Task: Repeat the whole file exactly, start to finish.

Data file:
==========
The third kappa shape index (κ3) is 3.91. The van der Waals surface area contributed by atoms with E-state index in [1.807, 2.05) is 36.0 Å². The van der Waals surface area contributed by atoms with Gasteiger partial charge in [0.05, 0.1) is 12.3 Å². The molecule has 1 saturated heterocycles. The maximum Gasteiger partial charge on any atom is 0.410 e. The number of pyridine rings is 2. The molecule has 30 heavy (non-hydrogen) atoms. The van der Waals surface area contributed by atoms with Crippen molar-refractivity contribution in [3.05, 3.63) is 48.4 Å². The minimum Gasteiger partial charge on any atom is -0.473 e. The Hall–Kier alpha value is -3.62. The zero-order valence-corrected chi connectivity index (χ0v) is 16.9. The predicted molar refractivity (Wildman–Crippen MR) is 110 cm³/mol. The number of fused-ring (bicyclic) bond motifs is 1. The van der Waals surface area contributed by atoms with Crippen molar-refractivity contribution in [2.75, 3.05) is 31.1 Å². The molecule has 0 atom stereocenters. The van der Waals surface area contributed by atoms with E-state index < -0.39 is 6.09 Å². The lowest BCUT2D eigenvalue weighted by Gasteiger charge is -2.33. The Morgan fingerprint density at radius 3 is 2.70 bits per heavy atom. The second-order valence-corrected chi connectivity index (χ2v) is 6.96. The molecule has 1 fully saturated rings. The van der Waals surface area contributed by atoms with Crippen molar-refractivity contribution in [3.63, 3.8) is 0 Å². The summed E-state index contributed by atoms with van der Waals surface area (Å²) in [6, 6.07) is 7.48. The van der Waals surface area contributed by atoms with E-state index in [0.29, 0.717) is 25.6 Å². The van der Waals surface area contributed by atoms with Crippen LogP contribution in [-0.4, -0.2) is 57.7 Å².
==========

The third kappa shape index (κ3) is 3.91. The van der Waals surface area contributed by atoms with E-state index in [1.807, 2.05) is 36.0 Å². The van der Waals surface area contributed by atoms with Gasteiger partial charge in [0.05, 0.1) is 12.3 Å². The molecule has 1 saturated heterocycles. The maximum Gasteiger partial charge on any atom is 0.410 e. The number of pyridine rings is 2. The molecule has 30 heavy (non-hydrogen) atoms. The van der Waals surface area contributed by atoms with Crippen molar-refractivity contribution in [3.05, 3.63) is 48.4 Å². The minimum Gasteiger partial charge on any atom is -0.473 e. The Hall–Kier alpha value is -3.62. The zero-order valence-corrected chi connectivity index (χ0v) is 16.9. The predicted molar refractivity (Wildman–Crippen MR) is 110 cm³/mol. The number of fused-ring (bicyclic) bond motifs is 1. The van der Waals surface area contributed by atoms with Crippen molar-refractivity contribution in [2.75, 3.05) is 31.1 Å². The molecule has 0 atom stereocenters. The van der Waals surface area contributed by atoms with E-state index < -0.39 is 6.09 Å². The lowest BCUT2D eigenvalue weighted by Gasteiger charge is -2.33. The Morgan fingerprint density at radius 3 is 2.70 bits per heavy atom. The second-order valence-corrected chi connectivity index (χ2v) is 6.96. The molecule has 1 fully saturated rings. The van der Waals surface area contributed by atoms with Crippen molar-refractivity contribution in [3.63, 3.8) is 0 Å². The summed E-state index contributed by atoms with van der Waals surface area (Å²) in [6, 6.07) is 7.48. The van der Waals surface area contributed by atoms with E-state index in [0.29, 0.717) is 25.6 Å². The van der Waals surface area contributed by atoms with Crippen LogP contribution in [-0.4, -0.2) is 57.7 Å².